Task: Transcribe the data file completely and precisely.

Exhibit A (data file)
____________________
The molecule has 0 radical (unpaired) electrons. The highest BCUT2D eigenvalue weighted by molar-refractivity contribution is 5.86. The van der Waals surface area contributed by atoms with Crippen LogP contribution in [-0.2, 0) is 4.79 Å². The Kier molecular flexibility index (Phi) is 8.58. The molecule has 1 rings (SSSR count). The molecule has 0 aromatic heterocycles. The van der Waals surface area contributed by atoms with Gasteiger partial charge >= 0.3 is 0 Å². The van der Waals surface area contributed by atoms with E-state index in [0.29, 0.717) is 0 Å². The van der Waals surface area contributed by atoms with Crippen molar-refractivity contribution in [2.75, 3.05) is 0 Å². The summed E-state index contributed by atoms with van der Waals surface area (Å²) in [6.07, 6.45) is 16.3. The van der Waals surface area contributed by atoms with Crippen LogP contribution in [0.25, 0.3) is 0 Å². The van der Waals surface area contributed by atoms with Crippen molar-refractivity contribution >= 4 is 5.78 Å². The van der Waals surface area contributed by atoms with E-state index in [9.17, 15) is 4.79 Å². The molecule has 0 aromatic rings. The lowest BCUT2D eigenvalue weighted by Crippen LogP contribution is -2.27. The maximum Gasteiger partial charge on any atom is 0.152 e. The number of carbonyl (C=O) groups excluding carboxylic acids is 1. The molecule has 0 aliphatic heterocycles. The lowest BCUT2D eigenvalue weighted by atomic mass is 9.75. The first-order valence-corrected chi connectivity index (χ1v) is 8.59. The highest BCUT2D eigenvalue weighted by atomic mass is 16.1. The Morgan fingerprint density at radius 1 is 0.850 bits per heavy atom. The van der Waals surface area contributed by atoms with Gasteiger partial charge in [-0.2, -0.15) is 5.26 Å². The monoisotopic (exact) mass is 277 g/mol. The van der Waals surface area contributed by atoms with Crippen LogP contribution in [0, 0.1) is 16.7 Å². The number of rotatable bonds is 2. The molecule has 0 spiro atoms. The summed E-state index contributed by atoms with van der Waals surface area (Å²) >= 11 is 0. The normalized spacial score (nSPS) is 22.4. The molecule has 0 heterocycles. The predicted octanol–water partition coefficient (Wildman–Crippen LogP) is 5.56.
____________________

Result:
The molecule has 0 radical (unpaired) electrons. The highest BCUT2D eigenvalue weighted by molar-refractivity contribution is 5.86. The van der Waals surface area contributed by atoms with Crippen LogP contribution in [-0.2, 0) is 4.79 Å². The Kier molecular flexibility index (Phi) is 8.58. The molecule has 1 rings (SSSR count). The molecule has 0 aromatic heterocycles. The van der Waals surface area contributed by atoms with Gasteiger partial charge >= 0.3 is 0 Å². The van der Waals surface area contributed by atoms with E-state index in [0.29, 0.717) is 0 Å². The van der Waals surface area contributed by atoms with Crippen molar-refractivity contribution in [2.75, 3.05) is 0 Å². The summed E-state index contributed by atoms with van der Waals surface area (Å²) in [6.07, 6.45) is 16.3. The van der Waals surface area contributed by atoms with Crippen LogP contribution in [0.25, 0.3) is 0 Å². The van der Waals surface area contributed by atoms with Crippen molar-refractivity contribution >= 4 is 5.78 Å². The van der Waals surface area contributed by atoms with E-state index in [9.17, 15) is 4.79 Å². The molecule has 0 aromatic rings. The lowest BCUT2D eigenvalue weighted by Crippen LogP contribution is -2.27. The maximum Gasteiger partial charge on any atom is 0.152 e. The number of carbonyl (C=O) groups excluding carboxylic acids is 1. The molecule has 0 aliphatic heterocycles. The lowest BCUT2D eigenvalue weighted by atomic mass is 9.75. The first-order valence-corrected chi connectivity index (χ1v) is 8.59. The highest BCUT2D eigenvalue weighted by atomic mass is 16.1. The Morgan fingerprint density at radius 1 is 0.850 bits per heavy atom. The van der Waals surface area contributed by atoms with Gasteiger partial charge in [-0.2, -0.15) is 5.26 Å². The monoisotopic (exact) mass is 277 g/mol. The van der Waals surface area contributed by atoms with Crippen LogP contribution in [0, 0.1) is 16.7 Å². The number of rotatable bonds is 2. The molecule has 0 spiro atoms. The summed E-state index contributed by atoms with van der Waals surface area (Å²) >= 11 is 0. The normalized spacial score (nSPS) is 22.4. The molecule has 0 heterocycles. The predicted octanol–water partition coefficient (Wildman–Crippen LogP) is 5.56.